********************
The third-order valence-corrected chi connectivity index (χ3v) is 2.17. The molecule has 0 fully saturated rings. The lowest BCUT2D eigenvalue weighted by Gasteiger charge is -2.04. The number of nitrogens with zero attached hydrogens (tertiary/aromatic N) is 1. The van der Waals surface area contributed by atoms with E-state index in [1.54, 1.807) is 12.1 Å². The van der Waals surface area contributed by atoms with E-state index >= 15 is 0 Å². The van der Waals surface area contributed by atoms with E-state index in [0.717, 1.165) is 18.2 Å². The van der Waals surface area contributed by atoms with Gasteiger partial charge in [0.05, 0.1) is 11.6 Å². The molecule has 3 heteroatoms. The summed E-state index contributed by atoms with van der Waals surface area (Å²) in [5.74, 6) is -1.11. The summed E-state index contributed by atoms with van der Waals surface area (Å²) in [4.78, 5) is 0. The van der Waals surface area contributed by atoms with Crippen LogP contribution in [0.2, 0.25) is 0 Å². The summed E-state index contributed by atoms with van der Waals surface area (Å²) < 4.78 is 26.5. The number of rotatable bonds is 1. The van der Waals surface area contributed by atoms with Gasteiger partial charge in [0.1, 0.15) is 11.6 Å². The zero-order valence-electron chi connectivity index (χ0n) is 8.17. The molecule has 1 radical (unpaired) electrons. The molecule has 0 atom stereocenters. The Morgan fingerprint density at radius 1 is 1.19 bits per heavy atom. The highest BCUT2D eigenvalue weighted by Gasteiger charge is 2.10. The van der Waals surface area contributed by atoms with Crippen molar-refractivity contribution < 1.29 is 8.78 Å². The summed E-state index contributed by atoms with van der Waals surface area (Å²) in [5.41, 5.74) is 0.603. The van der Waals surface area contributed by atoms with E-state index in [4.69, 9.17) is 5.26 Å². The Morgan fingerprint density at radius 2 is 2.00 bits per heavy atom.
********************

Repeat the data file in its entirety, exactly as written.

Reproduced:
The third-order valence-corrected chi connectivity index (χ3v) is 2.17. The molecule has 0 fully saturated rings. The lowest BCUT2D eigenvalue weighted by Gasteiger charge is -2.04. The number of nitrogens with zero attached hydrogens (tertiary/aromatic N) is 1. The van der Waals surface area contributed by atoms with E-state index in [1.54, 1.807) is 12.1 Å². The van der Waals surface area contributed by atoms with E-state index >= 15 is 0 Å². The van der Waals surface area contributed by atoms with E-state index in [0.717, 1.165) is 18.2 Å². The van der Waals surface area contributed by atoms with Gasteiger partial charge in [0.05, 0.1) is 11.6 Å². The molecule has 3 heteroatoms. The summed E-state index contributed by atoms with van der Waals surface area (Å²) in [5.74, 6) is -1.11. The summed E-state index contributed by atoms with van der Waals surface area (Å²) in [4.78, 5) is 0. The van der Waals surface area contributed by atoms with Crippen LogP contribution in [0.2, 0.25) is 0 Å². The summed E-state index contributed by atoms with van der Waals surface area (Å²) < 4.78 is 26.5. The number of rotatable bonds is 1. The van der Waals surface area contributed by atoms with Gasteiger partial charge in [0.1, 0.15) is 11.6 Å². The zero-order valence-electron chi connectivity index (χ0n) is 8.17. The molecule has 1 radical (unpaired) electrons. The molecule has 0 atom stereocenters. The Morgan fingerprint density at radius 1 is 1.19 bits per heavy atom. The highest BCUT2D eigenvalue weighted by Gasteiger charge is 2.10. The van der Waals surface area contributed by atoms with Crippen molar-refractivity contribution < 1.29 is 8.78 Å². The summed E-state index contributed by atoms with van der Waals surface area (Å²) in [5.41, 5.74) is 0.603. The van der Waals surface area contributed by atoms with E-state index in [4.69, 9.17) is 5.26 Å². The Morgan fingerprint density at radius 2 is 2.00 bits per heavy atom.